It is unsurprising that poetry confronting environmental questions would loosely divide into categories of activism and philosophy, there being a pressing need to not only instigate immediate and effective change in human behavior, but to provoke a manner of ecological thinking that dismantles ingrained notions of human exceptionalism and the need for constant material progress. We can see this two-fold approach exemplified in the works of one of the twentieth century’s most esteemed environmental activists and ecological philosophers, Arne Naess, who draws on a range of practical and theoretical sources—Spinoza’s Ethics, Gandhian nonviolence, mountaineering, Buddhism—to both address pressing environmental issues and theorize long-term changes in how humans relate with their worldly surroundings.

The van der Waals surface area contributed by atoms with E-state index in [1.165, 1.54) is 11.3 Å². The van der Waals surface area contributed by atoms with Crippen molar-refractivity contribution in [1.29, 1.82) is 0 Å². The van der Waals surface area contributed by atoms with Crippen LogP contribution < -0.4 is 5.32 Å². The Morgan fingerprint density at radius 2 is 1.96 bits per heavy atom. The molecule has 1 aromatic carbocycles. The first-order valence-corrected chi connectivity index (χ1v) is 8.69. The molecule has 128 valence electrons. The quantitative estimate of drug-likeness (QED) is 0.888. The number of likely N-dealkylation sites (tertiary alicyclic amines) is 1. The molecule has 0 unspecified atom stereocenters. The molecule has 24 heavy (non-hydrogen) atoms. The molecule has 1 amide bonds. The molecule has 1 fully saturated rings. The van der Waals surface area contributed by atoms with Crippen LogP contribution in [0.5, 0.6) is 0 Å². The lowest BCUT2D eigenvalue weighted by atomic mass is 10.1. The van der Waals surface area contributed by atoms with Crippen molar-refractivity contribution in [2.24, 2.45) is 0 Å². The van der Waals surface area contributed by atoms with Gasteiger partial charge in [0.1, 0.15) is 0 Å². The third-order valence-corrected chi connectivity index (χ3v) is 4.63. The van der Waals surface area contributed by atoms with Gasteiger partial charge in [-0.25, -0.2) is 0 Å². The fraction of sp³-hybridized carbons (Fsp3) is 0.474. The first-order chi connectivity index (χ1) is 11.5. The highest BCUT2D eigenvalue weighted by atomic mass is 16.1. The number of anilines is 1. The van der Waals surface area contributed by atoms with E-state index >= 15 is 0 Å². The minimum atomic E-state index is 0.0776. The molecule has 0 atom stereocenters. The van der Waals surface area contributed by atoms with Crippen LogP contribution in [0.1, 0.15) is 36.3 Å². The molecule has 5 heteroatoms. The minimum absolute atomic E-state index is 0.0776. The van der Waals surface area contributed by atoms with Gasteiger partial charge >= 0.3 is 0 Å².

Moving into the realm of poetry, if we consider the conservationist wing of environmental poetry to be at work in facilitating active change within the framework of the concrete and local, perhaps it follows that the place to begin considering the philosophical wing would be through poems addressing the opposite end of this spectrum—namely, the absent and cosmological. In fact, this idea is one not only supported by prominent contemporary ecological philosophers like Timothy Morton, who writes that “the best environmental thinking is thinking big—big as possible, and maybe even bigger than that, bigger than we can conceive,” but can be traced back through seminal texts across numerous cultures and geographies. Consider, for instance, Charles Darwin’s The Origin of Species—“all animals and all plants throughout all time and space should be related to each other”—and Lao Tzu’s Tao Te Ching, in which the poet-philosopher reckons with the infinitely generative nature of the cosmos and humanity’s position within it.